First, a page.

Taxation (Cross Border Trade) Bill committee hears oral evidence

MPs on the Public Bill Committee heard oral evidence and questioned Customs experts, business representatives and other witnesses as they began their deliberations on the Taxation (Cross Border Trade) Bill (also known as the Customs Bill). The CIOT's submission to the committee was discussed.

Taxation (Cross-Border Trade) Bill – Public Bill Committee – oral evidence

Tuesday 23 January 2018

The MPs began by agreeing their programme motion. They have the following programme of witnesses for today's sittings. Notes on the questioning and areas covered will be added over the course of the day.

9.25am until no later than 10.25am - Panel One

Anastassia Beliakova, Head of Trade Policy, British Chamber of Commerce
William Bain, Policy Advisor - Europe and International, British Retail Consortium
Peter MacSwiney, Chairman, Agency Sector Management (UK) Limited, Co-chair of the Joint Customs Consultative Committee’s (JCCC) Customs Brexit Group (CBG), Trade Chair for the JCCC
Gordon Tutt, Association of Freight Software Suppliers (AFSS)

Shadow Chief Secretary (Labour spokesperson) Peter Dowd opened the questioning, asking the witnesses for their views on the capacity of HMRC to cope with changes to Customs arrangements. Anastassia Beliakova said they had been hearing from their members, even before Brexit came onto the scene, that HMRC was understaffed. The absence of a helpline that was once available was cited. In particular there was a shortage of staff dedicated to goods checks, she said.

Peter MacSwiney said that in order to get goods to flow freely through borders post-Brexit we are going to have to rely on advance information and bulk-type entries done with some sort of simplified procedure. The border force is not engaging very much with trade and what they want those processes to be. Customs seemed to be getting bogged down with the authorisation process, said MacSwiney.

Gordon Tutt said his members were having trouble getting approvals processed quickly. This was particularly worrying. One change mooted was that before a trader can get their approval granted they must have software in place. Most traders won’t go to the cost of getting a contract if you don’t know you are going to get your approval.

William Bain said the introduction of the Union Customs Code (UCC) took three years for companies to get ready for. There is a concern about the capacity of the new CDS system to handle 255 million customs declarations a year depending on the kind of deal agreed over next few months.

SNP spokesperson Kirsty Blackman asked whether the panellists had concerns about moving from acquisition to import VAT. Bain said yes, companies would take a big cashflow hit. Beliakova echoed Bain's comments. She said deferment schemes could be more generous. Postponed accounting - as we currently have - could be set up covering all countries outside the UK.

Blackman also asked about the primary - secondary legislation split. Bain said he was less concerned about process than about outcomes. MacSwiney said thne JCCC was keen the legislation reflected the way business works. They had asked for some involvement in the primary legislation but had been refused. He was concerned about gaps in the law where things were neither explicitly permitted nor explicitly prohibited. Much would depend on the interpretation of the authorities.

Further discussion with this panel covered how prepared businesses are for Brexit, country of origin declarations, AEO status and warehousing capacity.

In response to a question from the minister, Mel Stride, the witnesses praised HMRC's engagement with them.

10.25am until no later than 11.25am - Panel Two

Jeremy White, Barrister in international trade and Customs and Excise law, Consultant EdFitor, Tolley's Customs & Excise Duties Handbook (also CIOT Customs spokesperson)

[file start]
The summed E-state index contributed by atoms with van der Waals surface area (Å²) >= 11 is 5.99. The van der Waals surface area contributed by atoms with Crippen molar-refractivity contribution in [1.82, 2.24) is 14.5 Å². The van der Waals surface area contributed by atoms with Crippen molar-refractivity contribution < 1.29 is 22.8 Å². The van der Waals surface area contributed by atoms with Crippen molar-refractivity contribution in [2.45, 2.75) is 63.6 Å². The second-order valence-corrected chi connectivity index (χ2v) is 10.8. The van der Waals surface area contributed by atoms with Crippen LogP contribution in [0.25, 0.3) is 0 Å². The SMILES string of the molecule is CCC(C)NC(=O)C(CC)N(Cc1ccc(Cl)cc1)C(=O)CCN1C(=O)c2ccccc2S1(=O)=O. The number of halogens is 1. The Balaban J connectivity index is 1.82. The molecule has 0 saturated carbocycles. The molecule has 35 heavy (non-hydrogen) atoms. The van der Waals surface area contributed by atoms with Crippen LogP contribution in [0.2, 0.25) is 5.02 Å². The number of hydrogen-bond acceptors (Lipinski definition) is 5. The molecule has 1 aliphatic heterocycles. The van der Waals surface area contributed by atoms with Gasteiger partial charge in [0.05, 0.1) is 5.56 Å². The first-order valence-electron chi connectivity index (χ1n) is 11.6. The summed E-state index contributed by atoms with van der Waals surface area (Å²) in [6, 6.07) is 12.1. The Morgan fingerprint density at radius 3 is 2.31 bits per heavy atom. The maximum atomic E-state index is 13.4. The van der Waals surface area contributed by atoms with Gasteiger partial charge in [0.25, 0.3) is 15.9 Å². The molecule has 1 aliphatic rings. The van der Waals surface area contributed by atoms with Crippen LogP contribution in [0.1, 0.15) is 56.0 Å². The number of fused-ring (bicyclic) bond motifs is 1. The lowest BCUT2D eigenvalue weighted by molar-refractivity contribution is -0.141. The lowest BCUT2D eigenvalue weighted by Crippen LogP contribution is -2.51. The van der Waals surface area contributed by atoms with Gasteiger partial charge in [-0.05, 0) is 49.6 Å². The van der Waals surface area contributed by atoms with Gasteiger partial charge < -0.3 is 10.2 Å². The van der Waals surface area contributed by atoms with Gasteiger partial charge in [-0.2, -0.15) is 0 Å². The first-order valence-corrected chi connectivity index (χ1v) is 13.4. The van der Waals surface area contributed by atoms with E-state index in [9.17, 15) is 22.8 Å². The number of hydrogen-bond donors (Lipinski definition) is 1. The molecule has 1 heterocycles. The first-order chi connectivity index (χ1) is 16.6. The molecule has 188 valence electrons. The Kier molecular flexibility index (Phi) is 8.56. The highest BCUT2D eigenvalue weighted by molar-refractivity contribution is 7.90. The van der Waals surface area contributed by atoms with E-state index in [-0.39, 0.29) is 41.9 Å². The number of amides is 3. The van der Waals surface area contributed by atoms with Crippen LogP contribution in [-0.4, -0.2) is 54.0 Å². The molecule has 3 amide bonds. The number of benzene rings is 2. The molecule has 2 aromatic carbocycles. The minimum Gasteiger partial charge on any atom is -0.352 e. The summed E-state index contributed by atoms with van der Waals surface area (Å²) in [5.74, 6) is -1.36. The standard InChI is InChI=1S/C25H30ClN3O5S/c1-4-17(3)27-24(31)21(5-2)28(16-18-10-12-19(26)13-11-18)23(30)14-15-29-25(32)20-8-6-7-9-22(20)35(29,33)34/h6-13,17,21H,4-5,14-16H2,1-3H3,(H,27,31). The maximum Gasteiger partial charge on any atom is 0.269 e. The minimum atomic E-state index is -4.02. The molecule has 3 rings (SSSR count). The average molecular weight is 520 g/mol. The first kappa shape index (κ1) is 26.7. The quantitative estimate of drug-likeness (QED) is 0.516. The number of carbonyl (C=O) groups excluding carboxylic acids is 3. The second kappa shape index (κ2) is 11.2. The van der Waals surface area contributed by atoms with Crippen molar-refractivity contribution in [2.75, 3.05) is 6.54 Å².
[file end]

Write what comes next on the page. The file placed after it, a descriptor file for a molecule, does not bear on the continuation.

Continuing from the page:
Barbara Scott, Director, Customs Associates Ltd
Sue Davies, Strategic Policy Adviser, Which?
Helen Dennis, Policy & Advocacy Manager, Fairtrade

Labour MP Jonathan Reynolds asked about legislative scrutiny in the Bill. SNP MP Kirsty Blackman said the CIOT’s submission is ‘particularly damning’ especially on unintended consequences. Is there a way this process be made better. She also asked about HMRC’s likely performance in dealing with Customs by Brexit day. Conservative Chris Davies said since Article 50 every lawyer is dismissive of the way the Government is going forward. He asked the CIOT’s Jeremy White if he is ‘giving lawyer speak or is this something that is going to cause problems in the future’.

Shadow Chief Secretary to Treasury Peter Dowd cited the CIOT’s submission (p3.4) which said the Government’s approach to give ministers exceptional and permanent powers is unnecessary. He asked what was wrong with that, he asked. He also asked about the appeals process; the CIOT said this could be a step back in relation to an effective appeals process. Nic Dakin asked what the panel thought about the UK’s proposed public and economic interest test, which he described as cumbersome.

FST Stride agreed with Jeremy White that the simplest way is to take the UCC on board and modify as required. He asked Jeremy if there is anything in the Bill that prevented that from happening. He is concerned the Government may ‘tie its hands’ by agreeing to that now. 

Jeremy White said parliamentary scrutiny will be ‘excessively difficult’, He showed a thick handbook (Tolley's Customs & Excise Duties Handbook) that he edits and which shows the big size of the UCC. The problem with the Bill is that it is ‘overly ambitious’ and fails to distinguish between provisions that are just charges and machinery (regulatory framework). The Bill brings into force the repeal of the UCC on EU 'Exit Day' but it will be 'recast into UK legislative form (that is, using different, language and phraseology) and while this may be appropriate for a ‘no deal’ arrangement it increases the burden of cost and also creates risks in respect of any trading activity that follows afterwards, particularly if the UK has any transition period at all or is subject to obligations of the ‘leaving treaty' to preserve the regulatory framework of the UCC. To be realistic, the UK cannot expect the EU to be in favour or agree to a regulatory framework which is different to the UCC, he said. If we have a recast on ‘Exit day’ anyone involved in trade will have to look at the UCC and the changed English implementation for almost every importation. This unnecessarily makes parliamentary scrutiny very difficult.